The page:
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Primrose Farm in St. Charles gives families virtual egg incubation experience

A favorite activity for many children in kindergarten is watching tiny chicks hatch from eggs right in their own classroom. Even though COVID-19 has made that impossible this year, students and families can experience egg incubation virtually through Primrose Farm.

By visiting the farm’s e-learning page, little ones and adults will delight in watching baby chicks peck out of their shells via videos on or at

The first set of Columbian Wyandotte chickens hatched in mid-April and the second and final group hatched in mid-May.

There are four egg incubation videos, one showing the candling process and the other three capturing the hatching process.

If you want to take your egg incubation knowledge further, links and downloads to curriculum-based materials are available on the e-learning page.

While presenting egg incubation virtually is new to Primrose Farm, acting as a resource for egg incubation is not. Many surrounding public and private schools have relied on Primrose Farm eggs and resources for many years for their classroom instruction.

“The egg incubation process helps children understand where their food comes from, and seeing it firsthand provides that deeper learning experience,” said Alison Jones, manager of farm programs and interpretive services. “With candling, they see the blood vessels of the chick inside the egg one day, developing into a chick the next, and then eventually coming out of their shells. Even though students can’t see it live in class, we wanted to fill that gap so they can still witness the process and enjoy the experience.”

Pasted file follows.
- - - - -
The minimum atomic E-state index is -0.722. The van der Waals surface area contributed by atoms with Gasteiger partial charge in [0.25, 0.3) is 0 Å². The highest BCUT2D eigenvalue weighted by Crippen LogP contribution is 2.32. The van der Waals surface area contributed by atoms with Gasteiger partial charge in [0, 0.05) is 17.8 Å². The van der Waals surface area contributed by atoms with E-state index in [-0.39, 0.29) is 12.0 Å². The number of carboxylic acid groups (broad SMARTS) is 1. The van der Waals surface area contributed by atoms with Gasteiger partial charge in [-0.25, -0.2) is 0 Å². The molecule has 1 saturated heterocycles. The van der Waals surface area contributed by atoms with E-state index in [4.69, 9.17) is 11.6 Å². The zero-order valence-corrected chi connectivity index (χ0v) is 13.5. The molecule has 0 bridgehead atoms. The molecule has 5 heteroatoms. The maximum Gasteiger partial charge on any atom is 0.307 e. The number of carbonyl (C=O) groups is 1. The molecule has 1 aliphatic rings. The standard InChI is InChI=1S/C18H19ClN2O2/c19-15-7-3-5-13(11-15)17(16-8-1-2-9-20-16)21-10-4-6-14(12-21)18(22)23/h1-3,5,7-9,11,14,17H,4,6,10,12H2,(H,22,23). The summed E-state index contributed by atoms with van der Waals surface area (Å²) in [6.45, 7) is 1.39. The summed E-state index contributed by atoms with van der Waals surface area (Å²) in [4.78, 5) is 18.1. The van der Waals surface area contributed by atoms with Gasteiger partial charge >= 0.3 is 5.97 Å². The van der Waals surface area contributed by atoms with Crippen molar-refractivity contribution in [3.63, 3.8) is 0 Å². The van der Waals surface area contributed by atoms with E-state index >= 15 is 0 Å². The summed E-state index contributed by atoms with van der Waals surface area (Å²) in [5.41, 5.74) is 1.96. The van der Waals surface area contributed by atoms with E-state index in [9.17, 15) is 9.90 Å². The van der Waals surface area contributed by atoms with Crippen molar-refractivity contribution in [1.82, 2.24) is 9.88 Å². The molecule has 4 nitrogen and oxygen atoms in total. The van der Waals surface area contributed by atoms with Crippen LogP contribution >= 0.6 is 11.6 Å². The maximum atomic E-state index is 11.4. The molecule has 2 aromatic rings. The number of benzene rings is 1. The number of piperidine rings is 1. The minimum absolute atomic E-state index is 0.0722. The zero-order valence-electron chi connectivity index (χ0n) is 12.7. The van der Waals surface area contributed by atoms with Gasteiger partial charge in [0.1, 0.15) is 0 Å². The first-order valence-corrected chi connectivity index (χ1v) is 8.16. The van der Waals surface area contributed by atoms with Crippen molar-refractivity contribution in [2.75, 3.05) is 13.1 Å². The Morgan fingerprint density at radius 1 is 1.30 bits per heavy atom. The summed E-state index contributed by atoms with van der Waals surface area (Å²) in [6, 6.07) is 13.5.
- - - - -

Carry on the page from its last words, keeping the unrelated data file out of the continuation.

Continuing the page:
Primrose Farm has had Columbian Wyandotte chickens – the only type of chicken on the farm – since 2009, when it participated in a breeding program to prevent the breed from becoming extinct. The program, a partnership between the University of Illinois and the Museum of Science and Industry, has helped the chickens make a comeback, Jones said.

The farm has about 80 chickens including about 60 chicks.

Jones said the farm stops incubating eggs in May, so the chicks are 6 months old by late fall and will be able to safely live with the older chickens in the chicken coop through the winter.

Primrose Farm sells fresh eggs year-round to the public. Until Primrose Farm reopens, please schedule a pickup time by calling Jones at 630-513-4374 or emailing

In addition to egg incubation videos, families are encouraged to take advantage of the other e-learning opportunities on the Primrose Farm site, including learning fun facts about the animals on the farm such as the Nigerian dwarf goats, miniature donkeys, Belgian draft horses, Shropshire sheep and the barn cat Clyde. Or pick up a new hobby with how-to videos such as knitting (with sheep) and how to make butter.

For more information about Primrose Farm, visit

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